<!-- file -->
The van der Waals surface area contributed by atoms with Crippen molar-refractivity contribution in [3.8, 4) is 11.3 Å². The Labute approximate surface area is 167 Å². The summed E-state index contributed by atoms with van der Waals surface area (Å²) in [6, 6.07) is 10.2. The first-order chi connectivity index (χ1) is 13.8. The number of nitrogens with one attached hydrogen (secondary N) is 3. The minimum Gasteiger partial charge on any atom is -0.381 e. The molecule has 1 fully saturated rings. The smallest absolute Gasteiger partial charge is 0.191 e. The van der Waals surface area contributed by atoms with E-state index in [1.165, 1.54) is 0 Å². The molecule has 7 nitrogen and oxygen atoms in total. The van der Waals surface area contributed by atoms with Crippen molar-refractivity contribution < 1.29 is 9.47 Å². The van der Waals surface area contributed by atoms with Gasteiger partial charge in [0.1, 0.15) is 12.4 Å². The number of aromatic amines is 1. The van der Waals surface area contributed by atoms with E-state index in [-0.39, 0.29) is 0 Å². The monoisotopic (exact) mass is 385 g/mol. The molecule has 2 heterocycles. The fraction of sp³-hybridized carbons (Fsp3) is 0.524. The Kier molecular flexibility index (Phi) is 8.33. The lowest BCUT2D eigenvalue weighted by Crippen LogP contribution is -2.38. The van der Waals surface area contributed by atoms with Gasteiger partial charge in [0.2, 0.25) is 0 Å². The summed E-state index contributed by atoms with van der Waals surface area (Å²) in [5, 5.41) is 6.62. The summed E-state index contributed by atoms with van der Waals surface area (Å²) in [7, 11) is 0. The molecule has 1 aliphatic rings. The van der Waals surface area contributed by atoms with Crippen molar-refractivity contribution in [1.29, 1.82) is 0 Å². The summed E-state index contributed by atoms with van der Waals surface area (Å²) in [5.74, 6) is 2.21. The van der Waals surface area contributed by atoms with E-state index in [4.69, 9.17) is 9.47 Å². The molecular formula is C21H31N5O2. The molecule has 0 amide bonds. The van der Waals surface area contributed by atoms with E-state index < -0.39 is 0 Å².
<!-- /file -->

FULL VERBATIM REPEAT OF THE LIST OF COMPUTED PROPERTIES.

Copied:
The van der Waals surface area contributed by atoms with Crippen molar-refractivity contribution in [3.8, 4) is 11.3 Å². The Labute approximate surface area is 167 Å². The summed E-state index contributed by atoms with van der Waals surface area (Å²) in [6, 6.07) is 10.2. The first-order chi connectivity index (χ1) is 13.8. The number of nitrogens with one attached hydrogen (secondary N) is 3. The minimum Gasteiger partial charge on any atom is -0.381 e. The molecule has 1 fully saturated rings. The smallest absolute Gasteiger partial charge is 0.191 e. The van der Waals surface area contributed by atoms with E-state index in [1.165, 1.54) is 0 Å². The molecule has 7 nitrogen and oxygen atoms in total. The van der Waals surface area contributed by atoms with Crippen molar-refractivity contribution < 1.29 is 9.47 Å². The van der Waals surface area contributed by atoms with Gasteiger partial charge in [0.1, 0.15) is 12.4 Å². The number of aromatic amines is 1. The van der Waals surface area contributed by atoms with E-state index in [-0.39, 0.29) is 0 Å². The monoisotopic (exact) mass is 385 g/mol. The molecule has 2 heterocycles. The fraction of sp³-hybridized carbons (Fsp3) is 0.524. The Kier molecular flexibility index (Phi) is 8.33. The lowest BCUT2D eigenvalue weighted by Crippen LogP contribution is -2.38. The van der Waals surface area contributed by atoms with Gasteiger partial charge in [0.2, 0.25) is 0 Å². The summed E-state index contributed by atoms with van der Waals surface area (Å²) in [5, 5.41) is 6.62. The summed E-state index contributed by atoms with van der Waals surface area (Å²) in [7, 11) is 0. The molecule has 1 aliphatic rings. The van der Waals surface area contributed by atoms with Crippen molar-refractivity contribution in [1.29, 1.82) is 0 Å². The summed E-state index contributed by atoms with van der Waals surface area (Å²) in [5.74, 6) is 2.21. The van der Waals surface area contributed by atoms with E-state index in [4.69, 9.17) is 9.47 Å². The molecular formula is C21H31N5O2. The molecule has 0 amide bonds. The van der Waals surface area contributed by atoms with E-state index < -0.39 is 0 Å².